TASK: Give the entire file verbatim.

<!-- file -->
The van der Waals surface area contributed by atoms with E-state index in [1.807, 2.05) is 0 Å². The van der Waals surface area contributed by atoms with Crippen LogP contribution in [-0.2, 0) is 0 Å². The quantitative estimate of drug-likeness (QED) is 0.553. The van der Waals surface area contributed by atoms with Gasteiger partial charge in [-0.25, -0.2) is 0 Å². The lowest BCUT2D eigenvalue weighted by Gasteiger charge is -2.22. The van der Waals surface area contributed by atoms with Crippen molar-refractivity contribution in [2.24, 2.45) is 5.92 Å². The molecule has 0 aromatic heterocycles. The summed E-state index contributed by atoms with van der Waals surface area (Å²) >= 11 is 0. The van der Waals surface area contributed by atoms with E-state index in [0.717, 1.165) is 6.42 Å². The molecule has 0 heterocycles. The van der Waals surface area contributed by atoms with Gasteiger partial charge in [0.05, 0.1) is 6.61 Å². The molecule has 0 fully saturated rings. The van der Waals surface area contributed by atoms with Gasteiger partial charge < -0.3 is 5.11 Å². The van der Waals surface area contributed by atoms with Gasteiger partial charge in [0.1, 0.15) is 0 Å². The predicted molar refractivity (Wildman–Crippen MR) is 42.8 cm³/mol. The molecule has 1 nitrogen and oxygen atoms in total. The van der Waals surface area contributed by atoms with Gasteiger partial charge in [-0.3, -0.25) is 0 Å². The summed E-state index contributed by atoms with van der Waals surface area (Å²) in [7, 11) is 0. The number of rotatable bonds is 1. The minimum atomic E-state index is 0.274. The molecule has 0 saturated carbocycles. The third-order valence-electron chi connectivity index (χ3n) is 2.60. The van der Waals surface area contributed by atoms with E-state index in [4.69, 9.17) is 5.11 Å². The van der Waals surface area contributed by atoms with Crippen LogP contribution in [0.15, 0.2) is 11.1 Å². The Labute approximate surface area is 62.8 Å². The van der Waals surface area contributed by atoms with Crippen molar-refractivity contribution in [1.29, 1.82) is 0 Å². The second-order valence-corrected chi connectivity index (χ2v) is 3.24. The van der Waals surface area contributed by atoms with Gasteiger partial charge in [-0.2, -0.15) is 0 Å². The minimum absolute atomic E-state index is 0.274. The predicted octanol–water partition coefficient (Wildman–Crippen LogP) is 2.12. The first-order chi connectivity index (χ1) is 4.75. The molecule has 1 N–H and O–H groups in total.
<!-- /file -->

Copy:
The van der Waals surface area contributed by atoms with E-state index in [1.807, 2.05) is 0 Å². The van der Waals surface area contributed by atoms with Crippen LogP contribution in [-0.2, 0) is 0 Å². The quantitative estimate of drug-likeness (QED) is 0.553. The van der Waals surface area contributed by atoms with Gasteiger partial charge in [-0.25, -0.2) is 0 Å². The lowest BCUT2D eigenvalue weighted by Gasteiger charge is -2.22. The van der Waals surface area contributed by atoms with Crippen molar-refractivity contribution in [2.24, 2.45) is 5.92 Å². The molecule has 0 aromatic heterocycles. The summed E-state index contributed by atoms with van der Waals surface area (Å²) >= 11 is 0. The van der Waals surface area contributed by atoms with E-state index in [0.717, 1.165) is 6.42 Å². The molecule has 0 heterocycles. The van der Waals surface area contributed by atoms with Gasteiger partial charge in [0.05, 0.1) is 6.61 Å². The molecule has 0 fully saturated rings. The van der Waals surface area contributed by atoms with Gasteiger partial charge < -0.3 is 5.11 Å². The van der Waals surface area contributed by atoms with Gasteiger partial charge in [0.1, 0.15) is 0 Å². The predicted molar refractivity (Wildman–Crippen MR) is 42.8 cm³/mol. The molecule has 1 nitrogen and oxygen atoms in total. The van der Waals surface area contributed by atoms with Gasteiger partial charge in [-0.3, -0.25) is 0 Å². The summed E-state index contributed by atoms with van der Waals surface area (Å²) in [7, 11) is 0. The number of rotatable bonds is 1. The minimum atomic E-state index is 0.274. The molecule has 0 saturated carbocycles. The third-order valence-electron chi connectivity index (χ3n) is 2.60. The van der Waals surface area contributed by atoms with E-state index in [4.69, 9.17) is 5.11 Å². The van der Waals surface area contributed by atoms with Crippen LogP contribution in [0.15, 0.2) is 11.1 Å². The Labute approximate surface area is 62.8 Å². The van der Waals surface area contributed by atoms with Crippen molar-refractivity contribution in [1.29, 1.82) is 0 Å². The second-order valence-corrected chi connectivity index (χ2v) is 3.24. The van der Waals surface area contributed by atoms with Gasteiger partial charge in [-0.2, -0.15) is 0 Å². The minimum absolute atomic E-state index is 0.274. The predicted octanol–water partition coefficient (Wildman–Crippen LogP) is 2.12. The first-order chi connectivity index (χ1) is 4.75. The molecule has 1 N–H and O–H groups in total.